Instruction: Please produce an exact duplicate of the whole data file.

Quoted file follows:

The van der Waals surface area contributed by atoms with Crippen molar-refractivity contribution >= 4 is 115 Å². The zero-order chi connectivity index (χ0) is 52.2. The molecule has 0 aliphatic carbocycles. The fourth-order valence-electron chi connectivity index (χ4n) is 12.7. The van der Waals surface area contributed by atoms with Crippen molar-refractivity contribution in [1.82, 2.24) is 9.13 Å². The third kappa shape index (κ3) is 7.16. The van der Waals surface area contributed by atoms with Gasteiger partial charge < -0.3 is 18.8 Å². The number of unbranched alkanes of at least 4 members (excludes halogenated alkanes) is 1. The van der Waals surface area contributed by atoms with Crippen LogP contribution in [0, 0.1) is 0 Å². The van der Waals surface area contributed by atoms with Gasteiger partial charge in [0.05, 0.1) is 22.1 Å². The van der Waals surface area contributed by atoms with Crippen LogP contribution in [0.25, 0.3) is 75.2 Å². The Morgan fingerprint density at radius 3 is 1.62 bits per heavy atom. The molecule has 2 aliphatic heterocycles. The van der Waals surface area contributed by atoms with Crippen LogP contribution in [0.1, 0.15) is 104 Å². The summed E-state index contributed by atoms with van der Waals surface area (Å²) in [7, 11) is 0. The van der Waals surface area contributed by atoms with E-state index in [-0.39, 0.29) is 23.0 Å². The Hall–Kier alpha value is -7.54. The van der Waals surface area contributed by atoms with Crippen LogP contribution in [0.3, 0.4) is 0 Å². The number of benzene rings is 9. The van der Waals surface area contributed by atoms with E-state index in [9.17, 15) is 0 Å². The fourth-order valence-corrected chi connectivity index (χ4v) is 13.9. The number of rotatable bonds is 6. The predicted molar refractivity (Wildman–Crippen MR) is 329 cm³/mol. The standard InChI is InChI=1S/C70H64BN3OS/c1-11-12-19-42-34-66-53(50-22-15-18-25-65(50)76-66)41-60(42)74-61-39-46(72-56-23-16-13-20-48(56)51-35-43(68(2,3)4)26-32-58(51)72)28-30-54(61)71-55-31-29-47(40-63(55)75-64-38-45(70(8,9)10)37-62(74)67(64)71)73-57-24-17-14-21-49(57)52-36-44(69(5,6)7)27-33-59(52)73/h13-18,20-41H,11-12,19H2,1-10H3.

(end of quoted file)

The van der Waals surface area contributed by atoms with Crippen molar-refractivity contribution >= 4 is 115 Å². The zero-order chi connectivity index (χ0) is 52.2. The molecule has 0 aliphatic carbocycles. The fourth-order valence-electron chi connectivity index (χ4n) is 12.7. The van der Waals surface area contributed by atoms with Crippen molar-refractivity contribution in [1.82, 2.24) is 9.13 Å². The third kappa shape index (κ3) is 7.16. The van der Waals surface area contributed by atoms with Gasteiger partial charge < -0.3 is 18.8 Å². The number of unbranched alkanes of at least 4 members (excludes halogenated alkanes) is 1. The van der Waals surface area contributed by atoms with Crippen LogP contribution in [0, 0.1) is 0 Å². The van der Waals surface area contributed by atoms with Gasteiger partial charge in [0.05, 0.1) is 22.1 Å². The van der Waals surface area contributed by atoms with Crippen LogP contribution in [0.25, 0.3) is 75.2 Å². The Morgan fingerprint density at radius 3 is 1.62 bits per heavy atom. The molecule has 2 aliphatic heterocycles. The van der Waals surface area contributed by atoms with Crippen LogP contribution in [0.1, 0.15) is 104 Å². The summed E-state index contributed by atoms with van der Waals surface area (Å²) in [7, 11) is 0. The van der Waals surface area contributed by atoms with E-state index in [-0.39, 0.29) is 23.0 Å². The Hall–Kier alpha value is -7.54. The van der Waals surface area contributed by atoms with Crippen LogP contribution in [0.3, 0.4) is 0 Å². The number of benzene rings is 9. The van der Waals surface area contributed by atoms with E-state index in [9.17, 15) is 0 Å². The fourth-order valence-corrected chi connectivity index (χ4v) is 13.9. The number of rotatable bonds is 6. The predicted molar refractivity (Wildman–Crippen MR) is 329 cm³/mol. The standard InChI is InChI=1S/C70H64BN3OS/c1-11-12-19-42-34-66-53(50-22-15-18-25-65(50)76-66)41-60(42)74-61-39-46(72-56-23-16-13-20-48(56)51-35-43(68(2,3)4)26-32-58(51)72)28-30-54(61)71-55-31-29-47(40-63(55)75-64-38-45(70(8,9)10)37-62(74)67(64)71)73-57-24-17-14-21-49(57)52-36-44(69(5,6)7)27-33-59(52)73/h13-18,20-41H,11-12,19H2,1-10H3.